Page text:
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FRI0390 European multicentre study validates elf test as biomarker of fibrosis in systemic sclerosis
  1. G Abignano1,2,
  2. J Blagojevic1,2,3,
  3. L-A Bissell1,2,
  4. RB Dumitru1,2,
  5. S Eng1,2,
  6. Y Allanore4,
  7. J Avouac4,
  8. S Bosello5,
  9. C Denton6,
  10. O Distler7,
  11. G Ferraccioli5,
  12. S Jordan7,
  13. M Matucci-Cerinic3,
  14. V Ong6,
  15. M Messenger8,
  16. M Hutchinson1,
  17. MH Buch1,2,
  18. P Emery1,2,
  19. F Del Galdo1,2
  1. 1Leeds Institute of Rheumatic and Musculoskeletal Medicine, University of Leeds
  2. 2NIHR Leeds Musculoskeletal Biomedical Research Unit, Leeds Teaching Hospitals NHS Trust, Leeds, United Kingdom
  3. 3Department of Experimental and Clinical Medicine, Division of Rheumatology, University of Florence, Florence, Italy
  4. 4Department of Rheumatology, University of Paris Descartes, Paris, France
  5. 5Division of Rheumatology, Fondazione Policlinico Universitario Agostino Gemelli, Rome, Italy
  6. 6Department of Rheumatology, University College London, Royal Free Hospital, London, United Kingdom
  7. 7Department of Rheumatology, University Hospital Zurich, Zurich, Switzerland
  8. 8NIHR Diagnostic Evidence Co-operative, Leeds Teaching Hospitals NHS Trust, Leeds, United Kingdom


Background The Enhanced Liver Fibrosis (ELF) test is a serum test including the serum concentrations of amino-terminal pro-peptide of procollagen type III (PIIINP), tissue inhibitor of matrix metalloproteinase-1 (TIMP-1) and hyaluronic acid (HA). A recent single centre study showed that ELF score and its components are markers of overall fibrosis in systemic sclerosis (SSc) mainly reflecting skin and lung involvement (1).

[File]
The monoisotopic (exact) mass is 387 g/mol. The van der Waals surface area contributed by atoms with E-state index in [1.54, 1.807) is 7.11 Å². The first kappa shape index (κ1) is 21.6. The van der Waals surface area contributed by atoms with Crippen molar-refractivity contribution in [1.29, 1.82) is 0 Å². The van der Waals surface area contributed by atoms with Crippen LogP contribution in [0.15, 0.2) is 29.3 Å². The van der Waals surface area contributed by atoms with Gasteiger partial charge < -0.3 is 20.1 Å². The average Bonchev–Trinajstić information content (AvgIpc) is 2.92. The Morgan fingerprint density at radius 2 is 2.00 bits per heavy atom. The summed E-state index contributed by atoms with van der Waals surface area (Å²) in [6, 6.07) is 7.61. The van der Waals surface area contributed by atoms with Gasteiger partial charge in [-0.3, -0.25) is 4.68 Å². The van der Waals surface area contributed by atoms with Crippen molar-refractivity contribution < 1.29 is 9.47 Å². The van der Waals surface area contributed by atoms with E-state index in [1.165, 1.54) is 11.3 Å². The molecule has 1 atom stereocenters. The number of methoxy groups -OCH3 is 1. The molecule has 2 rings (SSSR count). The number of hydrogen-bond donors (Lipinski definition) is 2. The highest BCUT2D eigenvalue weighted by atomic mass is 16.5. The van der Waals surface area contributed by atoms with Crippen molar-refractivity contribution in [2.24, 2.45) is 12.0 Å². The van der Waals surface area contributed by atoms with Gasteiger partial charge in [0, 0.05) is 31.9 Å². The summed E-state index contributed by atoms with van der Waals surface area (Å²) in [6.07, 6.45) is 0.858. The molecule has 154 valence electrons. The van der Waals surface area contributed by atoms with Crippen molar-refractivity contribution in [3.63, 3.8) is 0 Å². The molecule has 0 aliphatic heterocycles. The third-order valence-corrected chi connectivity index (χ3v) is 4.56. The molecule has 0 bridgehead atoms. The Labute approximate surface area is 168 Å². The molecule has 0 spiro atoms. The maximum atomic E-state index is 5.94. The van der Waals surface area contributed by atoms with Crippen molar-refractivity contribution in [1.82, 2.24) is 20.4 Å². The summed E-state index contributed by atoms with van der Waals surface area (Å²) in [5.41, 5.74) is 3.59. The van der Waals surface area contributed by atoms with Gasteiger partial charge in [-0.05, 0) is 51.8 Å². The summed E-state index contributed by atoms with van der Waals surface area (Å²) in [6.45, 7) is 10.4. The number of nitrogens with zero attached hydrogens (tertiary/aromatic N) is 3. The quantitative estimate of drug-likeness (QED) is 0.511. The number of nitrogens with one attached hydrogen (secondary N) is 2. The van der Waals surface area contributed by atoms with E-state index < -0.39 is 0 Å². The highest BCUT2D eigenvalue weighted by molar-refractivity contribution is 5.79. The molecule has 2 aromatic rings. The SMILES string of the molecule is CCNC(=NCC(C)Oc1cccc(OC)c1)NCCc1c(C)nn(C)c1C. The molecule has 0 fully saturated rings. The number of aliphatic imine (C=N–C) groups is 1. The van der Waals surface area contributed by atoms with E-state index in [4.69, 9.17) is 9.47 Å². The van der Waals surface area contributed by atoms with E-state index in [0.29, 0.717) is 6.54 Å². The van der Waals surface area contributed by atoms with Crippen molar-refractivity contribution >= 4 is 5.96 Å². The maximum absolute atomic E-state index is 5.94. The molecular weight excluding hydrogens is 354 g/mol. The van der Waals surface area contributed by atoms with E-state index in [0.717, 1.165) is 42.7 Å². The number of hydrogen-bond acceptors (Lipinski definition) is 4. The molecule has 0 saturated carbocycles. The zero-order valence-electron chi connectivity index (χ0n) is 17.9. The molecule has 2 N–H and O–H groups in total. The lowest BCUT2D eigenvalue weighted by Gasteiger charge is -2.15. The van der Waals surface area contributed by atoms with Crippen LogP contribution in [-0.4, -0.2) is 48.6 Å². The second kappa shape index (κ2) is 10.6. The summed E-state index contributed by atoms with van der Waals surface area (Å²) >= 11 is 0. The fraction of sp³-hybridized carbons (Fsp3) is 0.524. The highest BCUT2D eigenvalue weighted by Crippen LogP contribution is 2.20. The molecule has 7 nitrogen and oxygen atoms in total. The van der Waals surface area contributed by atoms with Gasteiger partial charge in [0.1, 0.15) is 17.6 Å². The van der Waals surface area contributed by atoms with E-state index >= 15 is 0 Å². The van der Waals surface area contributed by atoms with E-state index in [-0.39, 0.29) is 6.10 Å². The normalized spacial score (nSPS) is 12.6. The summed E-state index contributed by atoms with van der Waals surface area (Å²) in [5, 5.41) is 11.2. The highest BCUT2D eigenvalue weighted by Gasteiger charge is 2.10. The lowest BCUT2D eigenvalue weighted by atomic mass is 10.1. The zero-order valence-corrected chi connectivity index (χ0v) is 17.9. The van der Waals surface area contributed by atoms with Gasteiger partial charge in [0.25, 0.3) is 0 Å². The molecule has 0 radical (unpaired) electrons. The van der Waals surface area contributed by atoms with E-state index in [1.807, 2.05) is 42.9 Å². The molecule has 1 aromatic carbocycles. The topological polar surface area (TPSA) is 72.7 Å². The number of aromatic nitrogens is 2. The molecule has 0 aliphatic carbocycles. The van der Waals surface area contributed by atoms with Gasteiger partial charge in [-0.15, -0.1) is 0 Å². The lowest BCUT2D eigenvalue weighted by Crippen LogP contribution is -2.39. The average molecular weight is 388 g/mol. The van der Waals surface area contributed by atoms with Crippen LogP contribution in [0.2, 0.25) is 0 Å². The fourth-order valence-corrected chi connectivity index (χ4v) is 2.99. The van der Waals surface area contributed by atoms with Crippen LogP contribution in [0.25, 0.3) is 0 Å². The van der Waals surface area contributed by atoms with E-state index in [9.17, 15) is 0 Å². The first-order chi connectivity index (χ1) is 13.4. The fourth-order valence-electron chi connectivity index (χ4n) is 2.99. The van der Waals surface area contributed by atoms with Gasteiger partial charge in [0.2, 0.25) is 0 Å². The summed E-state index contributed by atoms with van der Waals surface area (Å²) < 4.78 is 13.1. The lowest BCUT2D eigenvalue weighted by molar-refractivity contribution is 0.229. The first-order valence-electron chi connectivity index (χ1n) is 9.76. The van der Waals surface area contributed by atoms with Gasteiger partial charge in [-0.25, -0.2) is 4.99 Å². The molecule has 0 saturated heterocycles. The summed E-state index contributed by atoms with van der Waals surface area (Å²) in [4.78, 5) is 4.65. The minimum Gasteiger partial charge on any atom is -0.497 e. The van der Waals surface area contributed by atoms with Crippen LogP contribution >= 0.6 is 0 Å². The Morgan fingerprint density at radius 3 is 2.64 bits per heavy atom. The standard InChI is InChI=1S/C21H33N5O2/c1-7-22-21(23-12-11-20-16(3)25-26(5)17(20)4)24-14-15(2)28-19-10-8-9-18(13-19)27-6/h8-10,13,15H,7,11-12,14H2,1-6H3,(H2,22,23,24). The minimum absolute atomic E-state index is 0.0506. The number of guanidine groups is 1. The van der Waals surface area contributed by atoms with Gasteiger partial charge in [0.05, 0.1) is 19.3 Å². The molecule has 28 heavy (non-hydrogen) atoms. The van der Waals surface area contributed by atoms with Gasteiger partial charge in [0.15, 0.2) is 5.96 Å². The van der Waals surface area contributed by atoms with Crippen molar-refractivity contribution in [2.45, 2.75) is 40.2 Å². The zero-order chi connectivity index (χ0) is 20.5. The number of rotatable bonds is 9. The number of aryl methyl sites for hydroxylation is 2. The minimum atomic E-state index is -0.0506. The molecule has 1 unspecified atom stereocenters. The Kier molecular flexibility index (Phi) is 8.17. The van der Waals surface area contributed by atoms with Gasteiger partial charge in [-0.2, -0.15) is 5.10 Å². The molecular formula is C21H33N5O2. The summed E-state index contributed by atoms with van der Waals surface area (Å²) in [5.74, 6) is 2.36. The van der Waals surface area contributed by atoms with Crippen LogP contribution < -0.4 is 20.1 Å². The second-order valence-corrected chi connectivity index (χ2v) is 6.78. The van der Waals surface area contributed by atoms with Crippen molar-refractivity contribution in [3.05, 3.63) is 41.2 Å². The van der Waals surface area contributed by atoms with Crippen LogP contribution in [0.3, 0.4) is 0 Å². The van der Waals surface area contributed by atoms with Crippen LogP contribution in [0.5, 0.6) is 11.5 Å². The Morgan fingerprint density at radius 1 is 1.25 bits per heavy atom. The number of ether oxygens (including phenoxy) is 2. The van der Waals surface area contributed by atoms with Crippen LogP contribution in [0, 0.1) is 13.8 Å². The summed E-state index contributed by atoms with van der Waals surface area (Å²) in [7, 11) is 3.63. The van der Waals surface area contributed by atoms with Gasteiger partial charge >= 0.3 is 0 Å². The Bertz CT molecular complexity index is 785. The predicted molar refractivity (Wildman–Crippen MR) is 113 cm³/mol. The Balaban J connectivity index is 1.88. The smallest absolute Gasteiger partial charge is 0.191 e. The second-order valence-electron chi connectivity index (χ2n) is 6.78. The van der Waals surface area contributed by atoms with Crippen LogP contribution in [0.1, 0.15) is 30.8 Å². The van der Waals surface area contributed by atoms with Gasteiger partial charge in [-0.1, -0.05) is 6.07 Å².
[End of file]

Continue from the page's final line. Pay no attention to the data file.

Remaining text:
Objectives To determine the value of ELF score and its single analytes in an independent multicentre cohort of SSc patients.

Methods 254 SSc patients from 6 European Rheumatology Centres were included in this study. Clinical data were collected at time of sampling. Serum samples were collected and stored according to EUSTAR biobanking recommendations (2). Sera were analysed employing a high-throughput in vitro diagnostic (Siemens Alpha-Centaur). Statistical analysis was performed with SPSS software V.24.

Results The 254 SSc patients had a mean age 55.8±13.8 years, and included 209 females and 80 patients with diffuse cutaneous SSc (dcSSc). ELF score was overall higher in males than in females (p=0.0236) as well as in dcSSc compared to limited cutaneous SSc patients (p=0.0015). ELF score and the single markers significantly correlated with the degree of skin involvement (mRSS) and inversely correlated with FVC%, TLC% and DLCO%. Concordantly all markers significantly correlated with skin and lung severity as assessed by the Medsger's scale (Table 1). TIMP-1 and PIIINP levels were higher in patients with lung fibrosis assessed by chest HRCT scan (p=0.0126 and p=0.0308 respectively). Significant correlation (p<0.0001) was found between ELF score, TIMP-1, PIIINP, HA and total disease severity and activity. Multivariate analysis indicated that age (p<0.0001), mRSS (p<0.0001) and DLCO% (p=0.005) were independently associated with ELF score.

Table 1.

Coefficient correlation (r) between ELF score, PIIINP, TIMP-1, HA serum levels and clinical variables

Conclusions The value of ELF score as independent marker of skin and lung involvement is confirmed in a second independent multicentre cohort of SSc patients. A longitudinal study paired with analysis of large cohort of healthy controls is currently on going to identify a SSc specific test with the highest predictive value for skin and lung progression independently of age and gender.


  1. Abignano G et al. Ann Rheum Dis. 2014.

  2. Beyer C et al. Ann Rheum Dis. 2011.


Disclosure of Interest None declared

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